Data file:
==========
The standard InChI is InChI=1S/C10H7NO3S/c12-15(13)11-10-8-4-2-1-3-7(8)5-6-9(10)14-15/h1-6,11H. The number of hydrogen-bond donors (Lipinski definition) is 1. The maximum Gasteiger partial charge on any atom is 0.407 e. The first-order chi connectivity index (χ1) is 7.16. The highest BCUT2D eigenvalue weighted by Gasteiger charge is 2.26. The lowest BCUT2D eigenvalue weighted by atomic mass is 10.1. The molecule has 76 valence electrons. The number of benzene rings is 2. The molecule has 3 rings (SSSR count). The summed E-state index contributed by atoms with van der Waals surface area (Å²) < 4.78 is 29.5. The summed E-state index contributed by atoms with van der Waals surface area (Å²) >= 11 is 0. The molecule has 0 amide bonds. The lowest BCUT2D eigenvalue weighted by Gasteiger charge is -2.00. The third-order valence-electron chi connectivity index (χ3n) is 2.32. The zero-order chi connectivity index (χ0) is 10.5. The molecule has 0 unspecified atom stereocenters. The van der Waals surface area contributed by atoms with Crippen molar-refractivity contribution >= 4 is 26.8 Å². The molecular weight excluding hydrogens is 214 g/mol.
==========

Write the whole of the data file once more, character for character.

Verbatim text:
The standard InChI is InChI=1S/C10H7NO3S/c12-15(13)11-10-8-4-2-1-3-7(8)5-6-9(10)14-15/h1-6,11H. The number of hydrogen-bond donors (Lipinski definition) is 1. The maximum Gasteiger partial charge on any atom is 0.407 e. The first-order chi connectivity index (χ1) is 7.16. The highest BCUT2D eigenvalue weighted by Gasteiger charge is 2.26. The lowest BCUT2D eigenvalue weighted by atomic mass is 10.1. The molecule has 76 valence electrons. The number of benzene rings is 2. The molecule has 3 rings (SSSR count). The summed E-state index contributed by atoms with van der Waals surface area (Å²) < 4.78 is 29.5. The summed E-state index contributed by atoms with van der Waals surface area (Å²) >= 11 is 0. The molecule has 0 amide bonds. The lowest BCUT2D eigenvalue weighted by Gasteiger charge is -2.00. The third-order valence-electron chi connectivity index (χ3n) is 2.32. The zero-order chi connectivity index (χ0) is 10.5. The molecule has 0 unspecified atom stereocenters. The van der Waals surface area contributed by atoms with Crippen molar-refractivity contribution >= 4 is 26.8 Å². The molecular weight excluding hydrogens is 214 g/mol.